In contrast to the use of an adaptor card connected to the bus of a personal computer into which standard protocol and architecture cards may thereafter be plugged, the present invention relates to an adaptor card into which one of the standard cards may be plugged, with the adaptor and card combination thereafter plugged into the computer bus.

Accordingly, it is an object of the present invention to provide a novel adaptor and method by which telephony standard cards such as ISA-, SCSA-, and MVIP-busses may be made hot pluggable.

These and many other objects and advantages of the present invention will be readily apparent to one skilled in the art to which the invention pertains from a perusal of the claims, the appended drawings, and the following detailed description of the preferred embodiments.

BRIEF DESCRIPTION OF THE DRAWINGS

FIG. 1 is a schematic of one embodiment of a system for connecting a telephony (SCSA and MVIP) standard bus to an enabled back plane of a telephone switch in an enhanced services platform.

FIG. 2 is a schematic circuit diagram of one embodiment of the system of FIG. 1.

FIG. 3 is a schematic circuit diagram of another embodiment of the system of FIG. 1.

DESCRIPTION OF PREFERRED EMBODIMENTS

FIG. 1 shows the back plane 10 of a telephone switch 12 such as the Harris 20--20 Switch to which it is desired to plug an expansion card 14 such as the commercially available and well known SCSA or MVIP telephony cards. As shown in FIG. 1, the expansion card 14 is connected to the back plane 10 through an ISA adaptor card ("ISAAC") 16 of the present invention.

In operation, and with reference to FIG. 2, the back plane 10 has a ground bus 18, a power bus 20 and a signal or general purpose bus 22, and the back plane 10 is provided with a suitable conventional receptacle (not shown) to receive the pins of a card.

With continued reference to FIG. 2, the pins of the ISAAC 16 are desirably of variable length, i.e., the longest pins are associated with the ground bus on the ISAAC, the next longest pins are associated with the power bus on the ISAAC 16, and the shortest pins are associated with the signal bus on the ISAAC 16. In this way, the ground bus of the ISAAC is connected to the corresponding bus of the back plane prior to the power bus, followed by the signal bus.

The ISAAC 16 contains a power detector 24 which detects the insertion of the ISAAC 16 into the receptacle of the back plane 10, e.g., by detecting the connection of the power bus of the back plane to the power bus on the ISAAC 16.

Upon detection of the insertion of the ISAAC 16 into the receptacle of the back plane 10, semiconductor switch 26 in the ISAAC is opened to isolate the signal bus of the ISAAC 16 from the corresponding bus of the back plane 10 for a predetermined period of time. The delay D1 in the closing of the switch 26 to connect the signal bus is sufficiently long to prevent transient signals resulting from the application of power to the power bus of the ISAAC 16 from interfering.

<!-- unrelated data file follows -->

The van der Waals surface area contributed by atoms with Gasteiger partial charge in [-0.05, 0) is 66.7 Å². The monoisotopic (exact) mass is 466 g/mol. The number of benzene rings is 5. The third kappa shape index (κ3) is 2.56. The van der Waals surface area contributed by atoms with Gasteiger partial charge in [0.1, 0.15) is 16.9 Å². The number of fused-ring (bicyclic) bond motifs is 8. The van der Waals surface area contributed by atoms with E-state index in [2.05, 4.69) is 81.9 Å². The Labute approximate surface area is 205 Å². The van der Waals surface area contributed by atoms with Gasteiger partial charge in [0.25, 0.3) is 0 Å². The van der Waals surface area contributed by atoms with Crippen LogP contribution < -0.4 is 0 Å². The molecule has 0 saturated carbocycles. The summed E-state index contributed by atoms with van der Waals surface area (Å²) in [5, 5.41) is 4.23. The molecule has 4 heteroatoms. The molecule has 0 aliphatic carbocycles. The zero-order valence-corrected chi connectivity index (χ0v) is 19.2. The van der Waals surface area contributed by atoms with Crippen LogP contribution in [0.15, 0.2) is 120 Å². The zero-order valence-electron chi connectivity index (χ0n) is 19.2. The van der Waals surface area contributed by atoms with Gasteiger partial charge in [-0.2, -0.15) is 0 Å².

Alternatively, the detector 24 and switch 26 may be replaced by suitable conventional power-on reset circuit or micropower supply voltage supervisor IC which detects the connection and provides the necessary delay.

In a further embodiment of the present invention shown in FIG. 3, an additional switch 28 may be included in the ISAAC circuitry to isolate the power bus of the ISAAC 16 from the power bus of the back plane 10 for a predetermined period of time. The delay D2 in the closing of the switch 28 to connect the power bus is sufficiently long to prevent transient signals from resulting from the insertion of the ISAAC and is desirably about 250 milliseconds. In this embodiment, the delay D1 in the closing of the switch 26 to connect the signal bus is desirably about 300 milliseconds longer than the delay D2. As discussed above, the switches 26 and 28 may be replaced by a conventional power-on reset circuit.

Since the expansion card 14 is plugged into the ISAAC prior to the plugging of the ISAAC 16 into the back plane 10, the connection of a bus of the back plane to the bus of the ISAAC is the connection of the back plane 10 to the associated bus of the expansion card 14. By virtue of the controls established by the ISAAC 16, a non-hot pluggable expansion card 14 may be connected to the back plane 10 without removing power from the back plane and disrupting the operation thereof.

Removal of the expansion card is accomplished by removal of the ISAAC from the back plane, and the subsequent removal of the expansion card from the ISAAC. Upon the removal of the ISAAC, the signal bus is first disconnected because of the short pin length, followed by the power bus and then the ground bus.

Patent Citations
Cited PatentFiling datePublication dateApplicantTitle
US4375308 *May 15, 1981Mar 1, 1983Veeder Industries Inc.Plug-in counter module
US4913511 *Mar 30, 1989Apr 3, 1990Northern Telecom LimitedTransient voltage suppression for electro-optic modules
US5473499 *Jun 30, 1993Dec 5, 1995Harris CorporationHot pluggable motherboard bus connection method
US5568610 *May 15, 1995Oct 22, 1996Dell Usa, L.P.Method and apparatus for detecting the insertion or removal of expansion cards using capacitive sensing
US5572395 *Dec 21, 1993Nov 5, 1996International Business Machines CorporationFor hot-plugging into a card slot
US5799165 *May 16, 1996Aug 25, 1998Advanced Micro Devices, Inc.Out-of-order processing that removes an issued operation from an execution pipeline upon determining that the operation would cause a lengthy pipeline delay
Referenced by
Citing PatentFiling datePublication dateApplicantTitle
US7155624 *Sep 30, 2003Dec 26, 2006Dell Products L.P.Powered newcard connector
Classifications
U.S. Classification710/302, 713/330, 713/340, 713/300
International ClassificationH04M3/42, H04Q3/00, H04M17/00, H04M3/487, H04Q1/02, H04M17/02, G06F13/40
Cooperative ClassificationH04M2242/16, H04Q2213/1305, H04Q3/0025, H04M17/026, H04M3/42161, H04Q2201/12, H04M17/00, H04Q2213/13103, H04M3/42, H04Q3/0016, H04M2203/2061, H04Q2213/13299, H04Q1/15, G06F13/4081, H04Q2213/13166, G06F13/4031, H04M3/487, H04Q2213/13167, H04Q2213/13176, H04Q2213/13106, G06F13/409, H04Q2213/13204, H04Q2213/13164, H04Q2213/13107
European ClassificationH04M3/42, H04Q3/00D2, H04Q3/00D, H04M3/487, G06F13/40E2H, H04M17/00, G06F13/40E4, H04Q1/02, H04M17/02C, G06F13/40D5A
Legal Events
DateCodeEventDescription
Jun 7, 2011FPAYFee payment
Year of fee payment: 12
Feb 19, 2009ASAssignment
Owner name: RPX CORPORATION, CALIFORNIA
Free format text: ASSIGNMENT OF ASSIGNORS INTEREST;ASSIGNOR:HARRIS CORPORATION;REEL/FRAME:022277/0846
Effective date: 20090206
Jun 7, 2007FPAYFee payment
Year of fee payment: 8
Jun 6, 2003FPAYFee payment
Year of fee payment: 4
Jun 2, 1998ASAssignment
Owner name: HARRIS CORPORATION, FLORIDA
Free format text: ASSIGNMENT OF ASSIGNORS INTEREST;ASSIGNOR:BAILIS, JASON;REEL/FRAME:009244/0356
Effective date: 19980602